Bharti Infratel Ltd’s decision to extend the long stop date of its proposed merger with Indus Towers Ltd again does not come as a surprise. The stock lost less than 1% on Thursday. What’s more, the management commentary and delay in approvals is leading to the belief that the merger may be called off eventually. Bharti Infratel has said the merger is contingent upon receipt of requisite regulatory approvals and there can be no assurance that the merger can be completed in the extended time-frame. “Considering it has been challenging to secure merger-related permissions over the past 18-20 months, we believe Bharti Infratel could call-off the merger," analysts at Edelweiss Securities Ltd said in a note.
The impact will be felt by the key shareholders of both the companies - Bharti Airtel Ltd and Vodafone Idea Ltd. More so by Vodafone Idea as the company is banking on selling its stake in the combined entity to raise funds for its India mobile services business. For Bharti Infratel, which also holds stake in Indus Towers, the opportunity to enhance its financial returns through better management of taxes as a combined entity (however meager these benefits are) will be lost. Importantly, the merger would have created a large telecom tower firm that would have made it easier to raise fresh funds or sell stakes to new investors, says an analyst at a domestic broking firm.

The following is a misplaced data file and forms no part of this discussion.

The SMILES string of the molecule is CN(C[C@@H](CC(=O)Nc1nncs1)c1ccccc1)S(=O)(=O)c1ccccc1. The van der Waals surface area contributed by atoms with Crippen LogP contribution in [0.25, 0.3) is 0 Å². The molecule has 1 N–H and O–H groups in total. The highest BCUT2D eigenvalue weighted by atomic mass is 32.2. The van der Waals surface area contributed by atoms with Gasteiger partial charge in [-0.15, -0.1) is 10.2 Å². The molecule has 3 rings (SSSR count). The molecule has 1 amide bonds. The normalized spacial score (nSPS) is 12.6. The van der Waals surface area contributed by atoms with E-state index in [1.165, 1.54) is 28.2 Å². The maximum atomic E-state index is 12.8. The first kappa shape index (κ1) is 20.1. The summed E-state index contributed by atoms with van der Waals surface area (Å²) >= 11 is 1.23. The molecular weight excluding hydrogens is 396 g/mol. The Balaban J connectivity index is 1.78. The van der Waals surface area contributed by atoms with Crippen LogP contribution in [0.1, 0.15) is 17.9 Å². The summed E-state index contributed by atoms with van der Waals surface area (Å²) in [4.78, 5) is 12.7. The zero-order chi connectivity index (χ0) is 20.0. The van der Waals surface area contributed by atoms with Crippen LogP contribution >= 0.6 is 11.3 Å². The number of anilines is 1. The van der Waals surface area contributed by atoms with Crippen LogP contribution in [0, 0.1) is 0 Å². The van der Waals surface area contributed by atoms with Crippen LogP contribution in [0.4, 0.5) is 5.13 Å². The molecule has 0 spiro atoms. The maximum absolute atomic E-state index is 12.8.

Of course, given the state of the Indian telecom industry, investors are broadly shying away from the domestic telecom industry. The Bharti Infratel stock has been a laggard, losing about 30% of its value in the last two years. The concerns are not unfounded. Exit of small telecom companies from Indian market and consolidation of Vodafone India Ltd with Idea Cellular Ltd has significantly impacted Bharti Infratel’s tenancies. Total co-locations or the total antennas deployed by the telecom service providers dropped one-fifth (21%) from 2.2 lakh in Q2FY18 to 1.7 lakh in Q2FY20. Tenancy ratio or the occupancy (antennas) on the company’s towers dropped from 2.42 to 1.86 during the time. Agreed, the company’s recent quarterly results show signs of stabilization. But analysts are not seeing an immediate revival. The cash strapped Vodafone Idea, a large customer, is not in a situation to aggressively incur network investments.
Of late, Vodafone Idea’s focus is optimizing investments in the key revenue generating regions instead of blanket network upgrading. The company is losing subscribers and continuous pressure on operating earnings means a substantial expansion in tenancies in the near term can be ruled out. “Even as the recent developments in the wireless sector increase the likelihood of a three-player market structure sustaining, Vodafone Idea getting back into a meaningful network expansion phase would need a lot more. Reliance Jio and Bharti Airtel have both indicated that they are past their peak 4G capex phase," analysts at Kotak Institutional Equities Research said in a note.
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